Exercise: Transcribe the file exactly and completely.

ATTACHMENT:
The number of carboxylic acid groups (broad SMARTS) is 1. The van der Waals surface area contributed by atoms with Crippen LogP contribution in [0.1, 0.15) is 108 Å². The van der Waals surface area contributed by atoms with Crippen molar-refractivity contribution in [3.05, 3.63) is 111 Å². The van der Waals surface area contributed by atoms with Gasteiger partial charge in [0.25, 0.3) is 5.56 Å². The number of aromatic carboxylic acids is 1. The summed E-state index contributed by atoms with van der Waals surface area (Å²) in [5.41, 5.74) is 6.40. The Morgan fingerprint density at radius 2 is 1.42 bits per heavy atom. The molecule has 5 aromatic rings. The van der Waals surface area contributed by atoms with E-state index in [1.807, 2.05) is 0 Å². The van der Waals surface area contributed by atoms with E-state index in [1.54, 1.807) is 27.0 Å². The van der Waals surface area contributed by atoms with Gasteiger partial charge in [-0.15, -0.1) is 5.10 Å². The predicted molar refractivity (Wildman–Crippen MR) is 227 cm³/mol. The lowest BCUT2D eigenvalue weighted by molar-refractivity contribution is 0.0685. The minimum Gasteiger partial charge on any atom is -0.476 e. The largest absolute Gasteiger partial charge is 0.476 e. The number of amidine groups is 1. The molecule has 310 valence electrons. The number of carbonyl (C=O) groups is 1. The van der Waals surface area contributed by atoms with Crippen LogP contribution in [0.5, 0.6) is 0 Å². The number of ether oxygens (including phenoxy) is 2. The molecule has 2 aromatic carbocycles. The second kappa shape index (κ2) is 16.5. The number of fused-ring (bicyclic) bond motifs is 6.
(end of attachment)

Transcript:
The number of carboxylic acid groups (broad SMARTS) is 1. The van der Waals surface area contributed by atoms with Crippen LogP contribution in [0.1, 0.15) is 108 Å². The van der Waals surface area contributed by atoms with Crippen molar-refractivity contribution in [3.05, 3.63) is 111 Å². The van der Waals surface area contributed by atoms with Gasteiger partial charge in [0.25, 0.3) is 5.56 Å². The number of aromatic carboxylic acids is 1. The summed E-state index contributed by atoms with van der Waals surface area (Å²) in [5.41, 5.74) is 6.40. The Morgan fingerprint density at radius 2 is 1.42 bits per heavy atom. The molecule has 5 aromatic rings. The van der Waals surface area contributed by atoms with E-state index in [1.807, 2.05) is 0 Å². The van der Waals surface area contributed by atoms with E-state index in [1.54, 1.807) is 27.0 Å². The van der Waals surface area contributed by atoms with Gasteiger partial charge in [-0.15, -0.1) is 5.10 Å². The predicted molar refractivity (Wildman–Crippen MR) is 227 cm³/mol. The lowest BCUT2D eigenvalue weighted by molar-refractivity contribution is 0.0685. The minimum Gasteiger partial charge on any atom is -0.476 e. The largest absolute Gasteiger partial charge is 0.476 e. The number of amidine groups is 1. The molecule has 310 valence electrons. The number of carbonyl (C=O) groups is 1. The van der Waals surface area contributed by atoms with Crippen LogP contribution in [0.5, 0.6) is 0 Å². The number of ether oxygens (including phenoxy) is 2. The molecule has 2 aromatic carbocycles. The second kappa shape index (κ2) is 16.5. The number of fused-ring (bicyclic) bond motifs is 6.